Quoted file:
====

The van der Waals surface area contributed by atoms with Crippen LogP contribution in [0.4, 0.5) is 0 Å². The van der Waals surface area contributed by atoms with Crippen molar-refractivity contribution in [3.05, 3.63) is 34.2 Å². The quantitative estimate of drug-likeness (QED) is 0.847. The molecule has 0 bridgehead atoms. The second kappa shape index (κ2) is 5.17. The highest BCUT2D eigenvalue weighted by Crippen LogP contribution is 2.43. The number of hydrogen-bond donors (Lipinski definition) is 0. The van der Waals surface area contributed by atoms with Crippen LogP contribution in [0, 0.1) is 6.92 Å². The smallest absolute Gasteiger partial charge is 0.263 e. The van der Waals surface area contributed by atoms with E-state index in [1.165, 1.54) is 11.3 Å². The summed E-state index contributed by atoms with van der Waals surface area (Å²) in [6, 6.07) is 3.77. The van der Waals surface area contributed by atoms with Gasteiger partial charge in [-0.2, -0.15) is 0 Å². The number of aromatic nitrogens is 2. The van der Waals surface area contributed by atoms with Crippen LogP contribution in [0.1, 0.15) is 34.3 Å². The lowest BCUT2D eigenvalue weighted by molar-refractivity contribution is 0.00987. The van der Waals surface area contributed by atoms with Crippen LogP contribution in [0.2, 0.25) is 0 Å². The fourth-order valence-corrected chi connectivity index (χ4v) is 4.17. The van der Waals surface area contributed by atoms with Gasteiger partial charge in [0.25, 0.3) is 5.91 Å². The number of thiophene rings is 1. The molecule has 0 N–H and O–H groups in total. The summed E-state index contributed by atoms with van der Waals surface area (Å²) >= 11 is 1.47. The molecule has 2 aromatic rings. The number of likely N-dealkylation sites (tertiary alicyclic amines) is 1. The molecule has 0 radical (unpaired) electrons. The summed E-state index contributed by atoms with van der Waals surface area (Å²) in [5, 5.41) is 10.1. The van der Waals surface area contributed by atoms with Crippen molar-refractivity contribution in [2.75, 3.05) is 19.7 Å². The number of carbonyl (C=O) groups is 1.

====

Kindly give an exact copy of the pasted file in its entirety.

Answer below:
The van der Waals surface area contributed by atoms with Crippen LogP contribution in [0.4, 0.5) is 0 Å². The van der Waals surface area contributed by atoms with Crippen molar-refractivity contribution in [3.05, 3.63) is 34.2 Å². The quantitative estimate of drug-likeness (QED) is 0.847. The molecule has 0 bridgehead atoms. The second kappa shape index (κ2) is 5.17. The highest BCUT2D eigenvalue weighted by Crippen LogP contribution is 2.43. The number of hydrogen-bond donors (Lipinski definition) is 0. The van der Waals surface area contributed by atoms with Crippen LogP contribution in [0, 0.1) is 6.92 Å². The smallest absolute Gasteiger partial charge is 0.263 e. The van der Waals surface area contributed by atoms with E-state index in [1.165, 1.54) is 11.3 Å². The summed E-state index contributed by atoms with van der Waals surface area (Å²) in [6, 6.07) is 3.77. The van der Waals surface area contributed by atoms with Gasteiger partial charge in [-0.2, -0.15) is 0 Å². The number of aromatic nitrogens is 2. The van der Waals surface area contributed by atoms with Crippen LogP contribution in [0.1, 0.15) is 34.3 Å². The lowest BCUT2D eigenvalue weighted by molar-refractivity contribution is 0.00987. The van der Waals surface area contributed by atoms with Crippen LogP contribution in [0.2, 0.25) is 0 Å². The fourth-order valence-corrected chi connectivity index (χ4v) is 4.17. The van der Waals surface area contributed by atoms with Gasteiger partial charge in [0.25, 0.3) is 5.91 Å². The number of thiophene rings is 1. The molecule has 0 N–H and O–H groups in total. The summed E-state index contributed by atoms with van der Waals surface area (Å²) >= 11 is 1.47. The molecule has 2 aromatic rings. The number of likely N-dealkylation sites (tertiary alicyclic amines) is 1. The molecule has 0 radical (unpaired) electrons. The summed E-state index contributed by atoms with van der Waals surface area (Å²) in [5, 5.41) is 10.1. The van der Waals surface area contributed by atoms with Crippen molar-refractivity contribution in [2.75, 3.05) is 19.7 Å². The number of carbonyl (C=O) groups is 1.